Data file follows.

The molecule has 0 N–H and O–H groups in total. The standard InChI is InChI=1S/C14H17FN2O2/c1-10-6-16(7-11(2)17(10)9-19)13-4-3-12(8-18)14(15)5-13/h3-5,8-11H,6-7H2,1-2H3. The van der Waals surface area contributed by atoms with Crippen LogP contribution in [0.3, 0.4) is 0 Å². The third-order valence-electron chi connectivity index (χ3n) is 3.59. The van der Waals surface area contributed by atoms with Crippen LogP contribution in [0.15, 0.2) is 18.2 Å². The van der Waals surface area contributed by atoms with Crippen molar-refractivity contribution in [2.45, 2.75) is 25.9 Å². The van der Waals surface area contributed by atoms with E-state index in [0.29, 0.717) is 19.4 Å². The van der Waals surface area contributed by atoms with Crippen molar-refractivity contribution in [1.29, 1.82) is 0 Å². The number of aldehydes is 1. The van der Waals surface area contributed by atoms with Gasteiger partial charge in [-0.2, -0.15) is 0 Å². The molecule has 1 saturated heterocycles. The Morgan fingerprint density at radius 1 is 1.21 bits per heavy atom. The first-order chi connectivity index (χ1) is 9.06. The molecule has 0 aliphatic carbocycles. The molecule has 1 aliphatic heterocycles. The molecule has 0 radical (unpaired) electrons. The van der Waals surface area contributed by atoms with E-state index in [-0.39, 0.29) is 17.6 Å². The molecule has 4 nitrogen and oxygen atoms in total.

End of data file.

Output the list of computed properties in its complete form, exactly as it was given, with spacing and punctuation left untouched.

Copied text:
The molecule has 0 N–H and O–H groups in total. The standard InChI is InChI=1S/C14H17FN2O2/c1-10-6-16(7-11(2)17(10)9-19)13-4-3-12(8-18)14(15)5-13/h3-5,8-11H,6-7H2,1-2H3. The van der Waals surface area contributed by atoms with Crippen LogP contribution in [0.3, 0.4) is 0 Å². The third-order valence-electron chi connectivity index (χ3n) is 3.59. The van der Waals surface area contributed by atoms with Crippen LogP contribution in [0.15, 0.2) is 18.2 Å². The van der Waals surface area contributed by atoms with Crippen molar-refractivity contribution in [2.45, 2.75) is 25.9 Å². The van der Waals surface area contributed by atoms with E-state index in [0.29, 0.717) is 19.4 Å². The van der Waals surface area contributed by atoms with Crippen molar-refractivity contribution in [1.29, 1.82) is 0 Å². The number of aldehydes is 1. The van der Waals surface area contributed by atoms with Gasteiger partial charge in [-0.2, -0.15) is 0 Å². The molecule has 1 saturated heterocycles. The Morgan fingerprint density at radius 1 is 1.21 bits per heavy atom. The first-order chi connectivity index (χ1) is 9.06. The molecule has 0 aliphatic carbocycles. The molecule has 1 aliphatic heterocycles. The molecule has 0 radical (unpaired) electrons. The van der Waals surface area contributed by atoms with E-state index in [-0.39, 0.29) is 17.6 Å². The molecule has 4 nitrogen and oxygen atoms in total.